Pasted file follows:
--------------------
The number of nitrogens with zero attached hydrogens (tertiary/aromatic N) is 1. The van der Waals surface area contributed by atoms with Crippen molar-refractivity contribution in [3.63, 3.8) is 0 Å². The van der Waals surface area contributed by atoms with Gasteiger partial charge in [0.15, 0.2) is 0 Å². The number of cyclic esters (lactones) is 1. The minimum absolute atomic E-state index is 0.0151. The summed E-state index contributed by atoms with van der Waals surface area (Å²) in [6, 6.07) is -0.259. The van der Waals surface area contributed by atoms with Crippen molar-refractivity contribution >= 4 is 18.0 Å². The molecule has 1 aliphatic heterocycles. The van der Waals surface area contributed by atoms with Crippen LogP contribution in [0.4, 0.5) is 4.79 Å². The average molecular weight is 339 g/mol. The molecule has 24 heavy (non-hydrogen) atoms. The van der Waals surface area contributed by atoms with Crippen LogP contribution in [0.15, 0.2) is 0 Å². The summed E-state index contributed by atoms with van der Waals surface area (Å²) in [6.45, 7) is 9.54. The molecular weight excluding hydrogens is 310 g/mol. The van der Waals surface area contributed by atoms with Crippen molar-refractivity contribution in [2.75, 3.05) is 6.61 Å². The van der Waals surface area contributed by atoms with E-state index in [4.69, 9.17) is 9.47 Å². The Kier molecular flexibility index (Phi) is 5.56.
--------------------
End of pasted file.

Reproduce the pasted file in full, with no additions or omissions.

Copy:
The number of nitrogens with zero attached hydrogens (tertiary/aromatic N) is 1. The van der Waals surface area contributed by atoms with Crippen molar-refractivity contribution in [3.63, 3.8) is 0 Å². The van der Waals surface area contributed by atoms with Gasteiger partial charge in [0.15, 0.2) is 0 Å². The number of cyclic esters (lactones) is 1. The minimum absolute atomic E-state index is 0.0151. The summed E-state index contributed by atoms with van der Waals surface area (Å²) in [6, 6.07) is -0.259. The van der Waals surface area contributed by atoms with Crippen molar-refractivity contribution >= 4 is 18.0 Å². The molecule has 1 aliphatic heterocycles. The van der Waals surface area contributed by atoms with Crippen LogP contribution in [0.4, 0.5) is 4.79 Å². The average molecular weight is 339 g/mol. The molecule has 24 heavy (non-hydrogen) atoms. The van der Waals surface area contributed by atoms with Crippen LogP contribution in [0.15, 0.2) is 0 Å². The summed E-state index contributed by atoms with van der Waals surface area (Å²) in [6.45, 7) is 9.54. The molecular weight excluding hydrogens is 310 g/mol. The van der Waals surface area contributed by atoms with Crippen molar-refractivity contribution in [2.75, 3.05) is 6.61 Å². The van der Waals surface area contributed by atoms with E-state index in [4.69, 9.17) is 9.47 Å². The Kier molecular flexibility index (Phi) is 5.56.